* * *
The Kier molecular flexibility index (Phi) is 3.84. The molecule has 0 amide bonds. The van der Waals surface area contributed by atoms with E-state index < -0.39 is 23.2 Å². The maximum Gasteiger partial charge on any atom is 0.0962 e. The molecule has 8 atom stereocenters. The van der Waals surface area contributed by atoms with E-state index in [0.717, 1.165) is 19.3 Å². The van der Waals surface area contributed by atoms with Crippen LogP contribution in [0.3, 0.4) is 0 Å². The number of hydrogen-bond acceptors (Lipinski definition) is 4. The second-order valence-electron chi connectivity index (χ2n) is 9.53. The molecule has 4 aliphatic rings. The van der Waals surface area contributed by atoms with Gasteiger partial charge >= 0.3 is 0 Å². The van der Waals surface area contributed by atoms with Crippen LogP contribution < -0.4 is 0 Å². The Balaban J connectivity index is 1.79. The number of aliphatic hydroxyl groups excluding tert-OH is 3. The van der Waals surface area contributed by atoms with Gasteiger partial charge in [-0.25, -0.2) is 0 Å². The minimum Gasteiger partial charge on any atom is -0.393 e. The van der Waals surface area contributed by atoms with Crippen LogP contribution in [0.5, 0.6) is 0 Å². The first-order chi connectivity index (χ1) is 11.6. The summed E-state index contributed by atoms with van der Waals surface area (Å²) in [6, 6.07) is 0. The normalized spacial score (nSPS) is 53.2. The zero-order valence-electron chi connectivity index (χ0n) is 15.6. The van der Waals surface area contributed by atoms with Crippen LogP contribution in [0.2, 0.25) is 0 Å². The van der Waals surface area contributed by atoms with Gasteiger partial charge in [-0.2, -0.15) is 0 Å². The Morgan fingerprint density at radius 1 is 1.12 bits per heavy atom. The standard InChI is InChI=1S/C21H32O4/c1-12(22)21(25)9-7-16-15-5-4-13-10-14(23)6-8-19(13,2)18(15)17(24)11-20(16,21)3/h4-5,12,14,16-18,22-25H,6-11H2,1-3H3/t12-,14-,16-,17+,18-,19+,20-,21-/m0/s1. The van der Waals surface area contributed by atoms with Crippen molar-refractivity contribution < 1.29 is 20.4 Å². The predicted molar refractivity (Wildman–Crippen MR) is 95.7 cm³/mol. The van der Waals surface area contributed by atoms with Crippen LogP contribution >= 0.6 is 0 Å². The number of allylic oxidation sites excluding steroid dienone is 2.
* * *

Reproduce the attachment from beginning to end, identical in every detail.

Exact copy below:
The Kier molecular flexibility index (Phi) is 3.84. The molecule has 0 amide bonds. The van der Waals surface area contributed by atoms with E-state index < -0.39 is 23.2 Å². The maximum Gasteiger partial charge on any atom is 0.0962 e. The molecule has 8 atom stereocenters. The van der Waals surface area contributed by atoms with E-state index in [0.717, 1.165) is 19.3 Å². The van der Waals surface area contributed by atoms with Crippen LogP contribution in [0.3, 0.4) is 0 Å². The number of hydrogen-bond acceptors (Lipinski definition) is 4. The second-order valence-electron chi connectivity index (χ2n) is 9.53. The molecule has 4 aliphatic rings. The van der Waals surface area contributed by atoms with Gasteiger partial charge >= 0.3 is 0 Å². The van der Waals surface area contributed by atoms with Crippen LogP contribution < -0.4 is 0 Å². The Balaban J connectivity index is 1.79. The number of aliphatic hydroxyl groups excluding tert-OH is 3. The van der Waals surface area contributed by atoms with Gasteiger partial charge in [-0.25, -0.2) is 0 Å². The minimum Gasteiger partial charge on any atom is -0.393 e. The van der Waals surface area contributed by atoms with Crippen LogP contribution in [0.5, 0.6) is 0 Å². The first-order chi connectivity index (χ1) is 11.6. The summed E-state index contributed by atoms with van der Waals surface area (Å²) in [6, 6.07) is 0. The normalized spacial score (nSPS) is 53.2. The zero-order valence-electron chi connectivity index (χ0n) is 15.6. The van der Waals surface area contributed by atoms with Crippen LogP contribution in [0.2, 0.25) is 0 Å². The van der Waals surface area contributed by atoms with Gasteiger partial charge in [-0.2, -0.15) is 0 Å². The Morgan fingerprint density at radius 1 is 1.12 bits per heavy atom. The standard InChI is InChI=1S/C21H32O4/c1-12(22)21(25)9-7-16-15-5-4-13-10-14(23)6-8-19(13,2)18(15)17(24)11-20(16,21)3/h4-5,12,14,16-18,22-25H,6-11H2,1-3H3/t12-,14-,16-,17+,18-,19+,20-,21-/m0/s1. The van der Waals surface area contributed by atoms with Crippen molar-refractivity contribution < 1.29 is 20.4 Å². The predicted molar refractivity (Wildman–Crippen MR) is 95.7 cm³/mol. The van der Waals surface area contributed by atoms with Crippen LogP contribution >= 0.6 is 0 Å². The number of allylic oxidation sites excluding steroid dienone is 2.